In a video interview with Vox, Hillary Clinton sympathized with laid off employees who had to train their H1B Visa replacements for getting their severance pay. She appeared empathetic talking mainly about the laid off workers of Disney and called the stories heartbreaking. She viewed it as a cost cutting method to pay less to foreign workers in comparison to an American worker.
She said one of the biggest complaints of employees is the callousness and insensitivity of their employers. It seemed she was aware of the scale of the issue and said everybody living knows or thinks they know someone who has been replaced with foreign labor. She also asserted the good performance of the economy and did not see the issue causing too much job displacement.
The interview by Clinton has left the critics of the H1B Visa disappointed. Hillary talked about the severity of the case but did not go forward to discuss the solutions. She did not mention any plan or reform strategies which made her stance on the issue more confusing. Hillary quickly moved on to talking about illegal immigration in construction work and clubbed the issue of H1B Visas with it.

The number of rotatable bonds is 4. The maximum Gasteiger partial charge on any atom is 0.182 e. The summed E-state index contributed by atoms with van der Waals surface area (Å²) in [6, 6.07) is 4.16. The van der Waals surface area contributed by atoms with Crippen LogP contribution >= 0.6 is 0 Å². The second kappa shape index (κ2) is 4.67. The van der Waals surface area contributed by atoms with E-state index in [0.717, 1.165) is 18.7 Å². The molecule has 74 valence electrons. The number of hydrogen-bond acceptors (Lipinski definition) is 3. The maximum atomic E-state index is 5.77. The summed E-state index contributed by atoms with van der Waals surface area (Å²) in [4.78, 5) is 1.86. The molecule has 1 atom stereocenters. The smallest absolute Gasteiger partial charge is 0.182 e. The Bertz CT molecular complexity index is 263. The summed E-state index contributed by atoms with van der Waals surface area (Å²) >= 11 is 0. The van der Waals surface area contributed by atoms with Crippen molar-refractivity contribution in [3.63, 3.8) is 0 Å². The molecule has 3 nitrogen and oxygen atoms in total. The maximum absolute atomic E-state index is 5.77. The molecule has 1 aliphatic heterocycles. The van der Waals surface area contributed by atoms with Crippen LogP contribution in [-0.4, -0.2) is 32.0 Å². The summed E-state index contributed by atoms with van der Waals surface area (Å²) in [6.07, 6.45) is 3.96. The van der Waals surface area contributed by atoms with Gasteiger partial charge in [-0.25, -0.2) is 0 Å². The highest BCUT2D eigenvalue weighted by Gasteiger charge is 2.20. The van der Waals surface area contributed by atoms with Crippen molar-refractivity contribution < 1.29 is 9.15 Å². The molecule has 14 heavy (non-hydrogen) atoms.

A former Disney worker who was laid off for an H1B Visa replacement was not happy about the interview. She was one of the 250 workers of the company who had to train their foreign replacements according to severance terms. She found Hillary undermining the problem and blending it with illegal immigration in unskilled labor, ignoring the scale and scope of the problem.
Ron Hira, an associate professor of public policy at Howard University, also echoed the same sentiments. Hira considers Hillary well aware of the misuses of the H1B Visas, but she does not mention any of it on her policy statement of immigration. Her stance on the promised reforms is unclear, and she is delaying a commitment to a solution without making any promises.
Though he considers Clinton’s remarks a positive first step through acknowledgment of facts. Daniel Costa, director of immigration law and policy research of the Economic Policy Institute also called it a good first step for Hillary.